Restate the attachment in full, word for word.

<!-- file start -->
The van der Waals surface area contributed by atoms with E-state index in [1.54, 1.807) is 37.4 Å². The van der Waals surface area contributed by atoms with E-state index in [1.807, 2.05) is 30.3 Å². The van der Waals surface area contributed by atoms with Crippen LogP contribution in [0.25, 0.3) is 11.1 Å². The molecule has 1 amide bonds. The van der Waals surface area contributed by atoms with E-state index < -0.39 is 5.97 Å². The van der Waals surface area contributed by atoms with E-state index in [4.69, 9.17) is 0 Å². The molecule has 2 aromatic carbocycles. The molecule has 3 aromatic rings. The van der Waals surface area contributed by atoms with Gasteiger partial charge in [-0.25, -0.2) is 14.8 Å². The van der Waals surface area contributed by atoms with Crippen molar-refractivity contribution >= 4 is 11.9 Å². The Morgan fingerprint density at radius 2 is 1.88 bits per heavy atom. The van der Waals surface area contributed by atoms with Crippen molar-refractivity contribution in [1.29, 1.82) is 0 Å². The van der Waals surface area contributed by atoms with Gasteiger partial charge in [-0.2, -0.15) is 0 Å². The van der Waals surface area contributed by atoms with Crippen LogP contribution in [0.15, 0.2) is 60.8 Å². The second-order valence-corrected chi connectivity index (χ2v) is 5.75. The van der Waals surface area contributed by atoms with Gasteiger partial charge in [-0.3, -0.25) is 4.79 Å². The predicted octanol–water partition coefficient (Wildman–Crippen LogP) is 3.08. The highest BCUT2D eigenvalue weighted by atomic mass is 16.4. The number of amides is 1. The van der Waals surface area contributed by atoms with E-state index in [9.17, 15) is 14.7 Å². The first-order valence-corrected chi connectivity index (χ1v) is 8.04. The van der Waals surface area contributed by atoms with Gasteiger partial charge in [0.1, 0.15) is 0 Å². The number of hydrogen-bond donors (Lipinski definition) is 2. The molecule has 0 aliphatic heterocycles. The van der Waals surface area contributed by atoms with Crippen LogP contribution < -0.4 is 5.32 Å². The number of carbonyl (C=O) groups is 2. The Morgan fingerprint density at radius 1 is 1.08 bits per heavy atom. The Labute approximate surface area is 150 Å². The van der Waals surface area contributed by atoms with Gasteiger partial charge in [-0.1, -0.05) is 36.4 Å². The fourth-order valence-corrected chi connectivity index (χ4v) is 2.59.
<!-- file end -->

The van der Waals surface area contributed by atoms with E-state index in [1.54, 1.807) is 37.4 Å². The van der Waals surface area contributed by atoms with E-state index in [1.807, 2.05) is 30.3 Å². The van der Waals surface area contributed by atoms with Crippen LogP contribution in [0.25, 0.3) is 11.1 Å². The molecule has 1 amide bonds. The van der Waals surface area contributed by atoms with E-state index < -0.39 is 5.97 Å². The van der Waals surface area contributed by atoms with E-state index in [4.69, 9.17) is 0 Å². The molecule has 2 aromatic carbocycles. The molecule has 3 aromatic rings. The van der Waals surface area contributed by atoms with Gasteiger partial charge in [-0.25, -0.2) is 14.8 Å². The van der Waals surface area contributed by atoms with Crippen molar-refractivity contribution >= 4 is 11.9 Å². The Morgan fingerprint density at radius 2 is 1.88 bits per heavy atom. The van der Waals surface area contributed by atoms with Crippen molar-refractivity contribution in [1.29, 1.82) is 0 Å². The van der Waals surface area contributed by atoms with Gasteiger partial charge in [-0.2, -0.15) is 0 Å². The van der Waals surface area contributed by atoms with Crippen LogP contribution in [0.15, 0.2) is 60.8 Å². The second-order valence-corrected chi connectivity index (χ2v) is 5.75. The van der Waals surface area contributed by atoms with Gasteiger partial charge in [-0.3, -0.25) is 4.79 Å². The predicted octanol–water partition coefficient (Wildman–Crippen LogP) is 3.08. The highest BCUT2D eigenvalue weighted by atomic mass is 16.4. The number of amides is 1. The van der Waals surface area contributed by atoms with E-state index in [9.17, 15) is 14.7 Å². The first-order valence-corrected chi connectivity index (χ1v) is 8.04. The van der Waals surface area contributed by atoms with Gasteiger partial charge in [0.1, 0.15) is 0 Å². The number of hydrogen-bond donors (Lipinski definition) is 2. The molecule has 0 aliphatic heterocycles. The van der Waals surface area contributed by atoms with Crippen LogP contribution < -0.4 is 5.32 Å². The number of carbonyl (C=O) groups is 2. The Morgan fingerprint density at radius 1 is 1.08 bits per heavy atom. The Labute approximate surface area is 150 Å². The van der Waals surface area contributed by atoms with Gasteiger partial charge in [-0.1, -0.05) is 36.4 Å². The fourth-order valence-corrected chi connectivity index (χ4v) is 2.59.